R&D Systems personnel manually curate a database that contains references using R&D Systems products. The data collected includes not only links to publications in PubMed, but also provides information about sample types, species, and experimental conditions.

15 Citations: Showing 1 - 10
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  1. Transplantation of mesenchymal stem cells causes long-term alleviation of schizophrenia-like behaviour coupled with increased neurogenesis
    Authors: N Gobshtis, M Tfilin, VE Fraifeld, G Turgeman
    Mol. Psychiatry, 2019;0(0):.  2019
  2. Small extracellular vesicles convey the stress-induced adaptive responses of melanoma cells
    Authors: M Harmati, E Gyukity-Se, G Dobra, L Janovak, I Dekany, O Saydam, E Hunyadi-Gu, I Nagy, A Farkas, T Pankotai, Z Ujfaludi, P Horvath, F Piccinini, M Kovacs, T Biro, K Buzas
    Sci Rep, 2019;9(1):15329.  2019
  3. Increased insulin-like growth factor 1 production by polyploid adipose stem cells promotes growth of breast cancer cells
    Authors: R Fajka-Boja, A Marton, A Tóth, P Blazsó, V Tubak, B Bálint, I Nagy, Z Heged?s, C Vizler, RL Katona
    BMC Cancer, 2018;18(1):872.  2018
  4. Reduced Cdc42 Activity Compromises Hematopoiesis-Supportive Function Of Fanconi Anemia Mesenchymal Stromal Cells
    Authors: J Xu, X Li, A Cole, Z Sherman, W Du
    Stem Cells, 2018;0(0):.  2018
  5. Synergistic antibacterial effect of co-administering adipose-derived mesenchymal stromal cells and Ophiophagus hannah L-amino acid oxidase in a mouse model of methicillin-resistant Staphylococcus aureus-infected wounds
    Authors: YY Mot, I Othman, SH Sharifah
    Stem Cell Res Ther, 2017;8(1):5.  2017
  6. Evidence of renal angiomyolipoma neoplastic stem cells arising from renal epithelial cells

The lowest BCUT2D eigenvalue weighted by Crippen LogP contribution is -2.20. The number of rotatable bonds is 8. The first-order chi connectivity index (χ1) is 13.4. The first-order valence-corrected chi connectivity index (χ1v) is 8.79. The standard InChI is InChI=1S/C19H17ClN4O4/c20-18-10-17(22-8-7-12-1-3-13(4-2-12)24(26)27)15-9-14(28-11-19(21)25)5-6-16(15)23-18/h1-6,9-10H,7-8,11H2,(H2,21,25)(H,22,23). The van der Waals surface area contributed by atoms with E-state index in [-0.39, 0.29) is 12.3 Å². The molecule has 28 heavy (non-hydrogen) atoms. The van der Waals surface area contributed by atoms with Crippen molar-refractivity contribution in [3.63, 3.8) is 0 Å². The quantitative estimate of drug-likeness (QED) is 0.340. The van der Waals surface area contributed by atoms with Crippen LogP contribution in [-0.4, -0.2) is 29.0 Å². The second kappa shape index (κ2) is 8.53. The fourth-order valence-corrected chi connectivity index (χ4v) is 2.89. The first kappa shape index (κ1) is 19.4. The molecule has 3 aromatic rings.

Authors: A Filipa Gon, M Adlesic, S Brandt, T Hejhal, S Harlander, L Sommer, O Shakhova, PJ Wild, IJ Frew
    Nat Commun, 2017;8(1):1466.  2017
  7. Transplantation of mesenchymal stem cells reverses behavioural deficits and impaired neurogenesis caused by prenatal exposure to valproic acid
    Authors: N Gobshtis, M Tfilin, M Wolfson, VE Fraifeld, G Turgeman
    Oncotarget, 2017;8(11):17443-17452.  2017
  8. The co-transplantation of bone marrow derived mesenchymal stem cells reduced inflammation in intramuscular islet transplantation.
    Authors: Yoshimatsu G, Sakata N, Tsuchiya H, Minowa T, Takemura T, Morita H, Hata T, Fukase M, Aoki T, Ishida M, Motoi F, Naitoh T, Katayose Y, Egawa S, Unno M
    PLoS ONE, 2015;10(2):e0117561.  2015
  9. Engineered mesenchymal stem cells with enhanced tropism and paracrine secretion of cytokines and growth factors to treat traumatic brain injury.
    Authors: Wang Z, Wang Y, Wang Z, Gutkind J, Wang Z, Wang F, Lu J, Niu G, Teng G, Chen X
    Stem Cells, 2015;33(2):456-67.  2015
  10. Gastritis promotes an activated bone marrow-derived mesenchymal stem cell with a phenotype reminiscent of a cancer-promoting cell.
    Authors: Donnelly J, Engevik A, Engevik M, Schumacher M, Xiao C, Yang L, Worrell R, Zavros Y
    Dig Dis Sci, 2014;59(3):569-82.  2014
  11. Mesenchymal stem cells modulate albumin-induced renal tubular inflammation and fibrosis.
    Authors: Wu H, Yiu W, Li R, Wong D, Leung J, Chan L, Zhang Y, Lian Q, Lin M, Tse H, Lai K, Tang S
    PLoS ONE, 2014;9(3):e90883.  2014
  12. Sonic hedgehog mediates the proliferation and recruitment of transformed mesenchymal stem cells to the stomach.
    Authors: Donnelly J, Chawla A, Houghton J, Zavros Y
    PLoS ONE, 2013;8(9):e75225.  2013
  13. Mesenchymal stem cells inhibit cutaneous radiation-induced fibrosis by suppressing chronic inflammation.
    Authors: Horton J, Hudak K, Chung E, White A, Scroggins B, Burkeen J, Citrin D
    Stem Cells, 2013;31(10):2231-41.  2013
  14. Detection of intranasally delivered bone marrow-derived mesenchymal stromal cells in the lesioned mouse brain: a cautionary report.
    Authors: Chartoff EH, Damez-Werno D, Sonntag KC
    Stem Cells Int, 2011;2011(0):586586.  2011
  15. Chemokine-Like Receptor 1 Is a Novel Wnt Target Gene that Regulates Mesenchymal Stem Cell Differentiation.
    Authors: Muruganandan S, Govindarajan R, McMullen N, Sinal C
    Stem Cells, 0;35(3):711-724.  0